Creative choreography that’s beautifully executed - an insightful and immersive theatre production
Presented by Restless Dance Theatre
Reviewed 26 February 2021
Guttered presents its audience with creative choreography that is beautifully executed within the immersive and unusual stage of a local bowling alley, while also communicating important messages from those who live with a disability regarding independence and self-growth.
It’s not every day you head to a suburban bowling alley to watch a theatrical dance performance, but this creative choice of venue truly transports the audience to a different world – one that may not be familiar to them, but that is just as important to understand. Instead of hard plastic booths there are leather couches and cushioned benches and as the show begins, audience members are invited up to have a bowl. Everyone is included and given the same opportunity.
As the lanes quieten, the dancers pick up their retro bowling bags and offer audience members to put their ears up to them. When leaning in closely, small and soft voices can be heard coming from the bags, sentences with no power behind them. Then, the dancing begins – contemporary moves in both solo and group routines are placed against the funky backdrop of bowling alley lanes, as pulsating pink lights illuminate the arranged pins at the end of the long alleys and shadows mimic the performer’s moves like large, black back-up dancers. A fluoro bowling ball with a mind of its own also makes an enjoyable appearance and a very tightly choreographed group routine against the bowling alley counter is particularly entertaining. As the production is set in a real life bowling alley, there are no dedicated stage lights, and this has been innovatively and effectively addressed through the use of some dancers utilising small hand-lights to spotlight other dancers.
The metaphors within Guttered are clear, immersing able-bodied audience members into a different world, one in which there are so many protections in place that people living with a disability are not able to truly live their life and make their own mistakes, something that we know can be a powerful trigger for self-growth. As the audience watches dancers bowling, some are forcefully made to use a ramp to bowl which they simply do not need. As they push back and reject this form of “help”, their “helper” only gets more and more frustrated, pushing the ramp even more forcefully upon them. Another scenario presents the uncomfortable, but necessary image of two smaller dancers being forcefully hugged, touched and grasped at by bigger dancers behind them. Their mouths covered, their bodies directed where to go and then placed in hugs that turn into forceful headlocks, demonstrating the controlling and smothering effect that fearfully protective love and care can have.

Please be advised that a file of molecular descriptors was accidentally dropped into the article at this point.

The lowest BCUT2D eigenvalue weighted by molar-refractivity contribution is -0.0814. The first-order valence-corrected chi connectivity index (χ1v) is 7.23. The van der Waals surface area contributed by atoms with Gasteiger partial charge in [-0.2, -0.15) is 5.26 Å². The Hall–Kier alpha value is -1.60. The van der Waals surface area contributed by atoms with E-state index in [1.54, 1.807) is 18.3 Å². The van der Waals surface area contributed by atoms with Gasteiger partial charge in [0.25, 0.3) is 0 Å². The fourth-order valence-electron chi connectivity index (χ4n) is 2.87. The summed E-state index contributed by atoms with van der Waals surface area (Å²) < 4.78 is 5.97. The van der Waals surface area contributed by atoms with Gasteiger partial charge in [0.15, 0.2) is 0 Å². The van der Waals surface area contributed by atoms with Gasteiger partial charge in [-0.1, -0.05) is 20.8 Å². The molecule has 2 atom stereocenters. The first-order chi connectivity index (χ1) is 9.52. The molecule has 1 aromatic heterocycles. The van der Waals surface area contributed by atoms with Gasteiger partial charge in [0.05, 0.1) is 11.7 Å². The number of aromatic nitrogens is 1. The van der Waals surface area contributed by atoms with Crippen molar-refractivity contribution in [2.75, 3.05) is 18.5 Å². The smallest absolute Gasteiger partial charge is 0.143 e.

Towards the end of the production, the small voices emitted softly from the retro bowling bags now echo powerfully throughout the alley; “don’t call me cute”, “yes, I’m determined”, “I’m not always happy”, “I’m fine on my own thanks”. These dancers have found their voices and speak these words with confidence – their mistakes and disappointments – their “gutter-balls” – have given them strength, and just like many others in the world, they have become stronger as a result.
The carefully choreographed solo and group routines are backed by a soundtrack of slower, softer music as well as notably energetic, up-beat electric songs that could have been pulled from the latest Tron film. Combining with the curated music are the background noises of the bowling alley around the corner where victorious yells and defeated gasps can be heard, adding to the immersion of the experience.
The only disappointment of the night was discovering the de-funding of Restless Dance Theatre – the imaginative company who have brought Guttered to life. This is a truly devastating hit to one of Australia’s leading creative dance companies who work with dancers with or without a disability. Not only will this mean that audiences could lose fabulous productions like Guttered, but, even more devastatingly, many within the company will find themselves without the spark of joy that Restless Dance Theatre provides them as a creative and emotional outlet, and a place to hone their skills.
Guttered immerses its audience into a different world, one where they may not find themselves often – if at all – as it explores a topic important to those who live with a disability. The production provides a voice to those who otherwise may not elsewhere have a platform, and is an important piece of theatrical dance in this year’s theatre line-up.
Reviewed by Georgina Smerd
Venue: Kingpin Norwood, 11 Osmond Terrace, Norwood, SA
Season: 26th February – 14th March 2021
Duration: 60 mins
Tickets: $25 – $59
Rating out of 5: 4